Shows & Panels
- The 2014 Big Picture on Cyber Security
- AFCEA Answers
- Ask the CIO
- Building the Hybrid Cloud
- Connected Government: How to Build and Procure Network Services for the Future
- Continuing Diagnostics and Mitigation: Discussion of Progress and Next Steps
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- The Future of Government Data Centers
- The Future of IT: How CIOs Can Enable the Service-Oriented Enterprise
- The Intersection: Where Technology Meets Transformation
- Maximizing ROI Through Data Center Consolidation
- Mitigating Insider Threats in Virtual & Cloud Environments
- Modern Mission Critical Series
- Moving to the Cloud. What's the best approach for me
- Navigating Tough Choices in Government Cloud Computing
- The New Generation of Database
- Satellite Communications: Acquiring SATCOM in Tight Times
- Targeting Advanced Threats: Proven Methods from Detection through Remediation
- Transformative Technology: Desktop Virtualization in Government
- The Truth About IT Opex and Software Defined Networking
- Value of Health IT
- Air Traffic Management Transformation Report
- Cloud First Report
- General Dynamics IT Enterprise Center
- Gov Cloud Minute
- Government in Technology Series
- Homeland Security Cybersecurity Market Report
- National Cybersecurity Awareness Month
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- The Cyber Security Report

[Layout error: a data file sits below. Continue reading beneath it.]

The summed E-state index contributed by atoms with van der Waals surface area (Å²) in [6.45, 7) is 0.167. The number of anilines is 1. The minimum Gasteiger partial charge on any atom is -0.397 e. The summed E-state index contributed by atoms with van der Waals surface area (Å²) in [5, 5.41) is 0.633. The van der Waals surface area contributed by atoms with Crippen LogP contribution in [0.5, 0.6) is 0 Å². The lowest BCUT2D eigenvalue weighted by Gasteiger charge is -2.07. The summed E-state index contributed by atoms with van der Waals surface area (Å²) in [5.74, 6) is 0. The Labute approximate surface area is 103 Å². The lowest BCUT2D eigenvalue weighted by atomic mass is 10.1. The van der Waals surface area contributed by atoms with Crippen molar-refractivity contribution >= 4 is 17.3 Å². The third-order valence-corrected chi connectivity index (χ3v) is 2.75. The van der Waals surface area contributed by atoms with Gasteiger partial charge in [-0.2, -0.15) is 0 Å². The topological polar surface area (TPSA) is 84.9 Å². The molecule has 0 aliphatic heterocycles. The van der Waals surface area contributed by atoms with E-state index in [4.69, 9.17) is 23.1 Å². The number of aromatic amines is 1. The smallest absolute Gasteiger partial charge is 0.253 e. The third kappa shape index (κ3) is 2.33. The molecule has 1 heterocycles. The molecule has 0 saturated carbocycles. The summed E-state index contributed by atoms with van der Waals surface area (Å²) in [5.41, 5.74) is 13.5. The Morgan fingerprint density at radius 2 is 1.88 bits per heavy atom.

- The Next Generation Cyber Security Experts
Shows & Panels
TSA Administrator John Pistole: scanner protests just hold up others
Tuesday - 11/23/2010, 4:48pm EST
"Transportation Security Administration chief John Pistole pleaded with Thanksgiving travelers for understanding and urged them not to boycott full-body scans on Wednesday. It would only snarl what is already one of the busiest, most stressful flying days of the and would only 'tie up people who want to go home and see their loved ones,' he said.
"He noted the alleged attempt by a Nigerian with explosives in his underwear to bring down a plane over Detroit last Christmas.
"A loosely organized Internet campaign is urging people to refuse the scans on Wednesday in what is being called National Opt-Out Day. The extra time needed to pat down people could cause a cascade of delays at dozens of major airports, including those in New York, Los Angeles, Chicago and Atlanta.
"More than 400 imaging units are being used at about 70 airports. Since the new procedures began Nov. 1, 34 million travelers have gone through checkpoints and less than 3 percent are patted down, according to the TSA.
"Ricky D. McCoy, a TSA screener and president of a union local in Illinois and Wisconsin, said the atmosphere has changed in the past two weeks for officers in his region. Since word of the pat-downs hit the headlines, officers have been punched, pushed or shoved six times after they explained what would be happening, McCoy said."
Last week Mr. Pistole testified at a hearing of the Senate Commerce Committee about what his agency is doing about the screenings, and about screenings for cargo. I played highlights of that hearing on the show today.
Click play to watch the entire hearing: